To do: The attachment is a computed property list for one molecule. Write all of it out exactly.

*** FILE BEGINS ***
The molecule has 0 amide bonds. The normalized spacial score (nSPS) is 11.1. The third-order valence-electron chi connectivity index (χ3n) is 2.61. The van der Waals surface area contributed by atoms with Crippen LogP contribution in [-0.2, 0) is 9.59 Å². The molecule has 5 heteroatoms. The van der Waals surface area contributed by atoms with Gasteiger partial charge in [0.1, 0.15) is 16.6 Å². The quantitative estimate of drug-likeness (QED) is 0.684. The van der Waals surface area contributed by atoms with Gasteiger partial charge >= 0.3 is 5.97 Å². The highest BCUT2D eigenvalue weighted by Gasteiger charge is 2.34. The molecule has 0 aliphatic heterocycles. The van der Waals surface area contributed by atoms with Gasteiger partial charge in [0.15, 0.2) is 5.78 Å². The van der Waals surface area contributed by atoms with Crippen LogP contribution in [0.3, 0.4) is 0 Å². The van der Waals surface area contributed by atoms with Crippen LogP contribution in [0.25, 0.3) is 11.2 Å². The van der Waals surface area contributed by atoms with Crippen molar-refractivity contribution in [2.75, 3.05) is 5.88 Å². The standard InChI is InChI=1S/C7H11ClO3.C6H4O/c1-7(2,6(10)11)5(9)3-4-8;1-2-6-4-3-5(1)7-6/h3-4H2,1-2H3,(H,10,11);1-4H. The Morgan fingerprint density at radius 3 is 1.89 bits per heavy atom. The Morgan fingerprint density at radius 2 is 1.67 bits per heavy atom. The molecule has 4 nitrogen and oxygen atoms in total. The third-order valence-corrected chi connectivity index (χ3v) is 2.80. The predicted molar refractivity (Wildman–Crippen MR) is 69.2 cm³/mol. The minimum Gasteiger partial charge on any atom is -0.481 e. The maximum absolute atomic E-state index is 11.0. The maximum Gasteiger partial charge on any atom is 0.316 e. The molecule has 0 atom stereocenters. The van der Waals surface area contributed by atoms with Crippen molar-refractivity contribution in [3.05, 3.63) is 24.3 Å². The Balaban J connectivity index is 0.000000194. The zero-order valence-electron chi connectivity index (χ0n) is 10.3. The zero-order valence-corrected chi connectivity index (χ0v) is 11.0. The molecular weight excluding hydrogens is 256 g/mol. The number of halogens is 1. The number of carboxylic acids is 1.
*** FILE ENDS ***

The molecule has 0 amide bonds. The normalized spacial score (nSPS) is 11.1. The third-order valence-electron chi connectivity index (χ3n) is 2.61. The van der Waals surface area contributed by atoms with Crippen LogP contribution in [-0.2, 0) is 9.59 Å². The molecule has 5 heteroatoms. The van der Waals surface area contributed by atoms with Gasteiger partial charge in [0.1, 0.15) is 16.6 Å². The quantitative estimate of drug-likeness (QED) is 0.684. The van der Waals surface area contributed by atoms with Gasteiger partial charge >= 0.3 is 5.97 Å². The highest BCUT2D eigenvalue weighted by Gasteiger charge is 2.34. The molecule has 0 aliphatic heterocycles. The van der Waals surface area contributed by atoms with Gasteiger partial charge in [0.15, 0.2) is 5.78 Å². The van der Waals surface area contributed by atoms with Crippen LogP contribution in [0.3, 0.4) is 0 Å². The van der Waals surface area contributed by atoms with Crippen LogP contribution in [0.25, 0.3) is 11.2 Å². The van der Waals surface area contributed by atoms with Crippen molar-refractivity contribution in [2.75, 3.05) is 5.88 Å². The standard InChI is InChI=1S/C7H11ClO3.C6H4O/c1-7(2,6(10)11)5(9)3-4-8;1-2-6-4-3-5(1)7-6/h3-4H2,1-2H3,(H,10,11);1-4H. The Morgan fingerprint density at radius 3 is 1.89 bits per heavy atom. The Morgan fingerprint density at radius 2 is 1.67 bits per heavy atom. The molecule has 4 nitrogen and oxygen atoms in total. The third-order valence-corrected chi connectivity index (χ3v) is 2.80. The predicted molar refractivity (Wildman–Crippen MR) is 69.2 cm³/mol. The minimum Gasteiger partial charge on any atom is -0.481 e. The maximum absolute atomic E-state index is 11.0. The maximum Gasteiger partial charge on any atom is 0.316 e. The molecule has 0 atom stereocenters. The van der Waals surface area contributed by atoms with Crippen molar-refractivity contribution in [3.05, 3.63) is 24.3 Å². The Balaban J connectivity index is 0.000000194. The zero-order valence-electron chi connectivity index (χ0n) is 10.3. The zero-order valence-corrected chi connectivity index (χ0v) is 11.0. The molecular weight excluding hydrogens is 256 g/mol. The number of halogens is 1. The number of carboxylic acids is 1.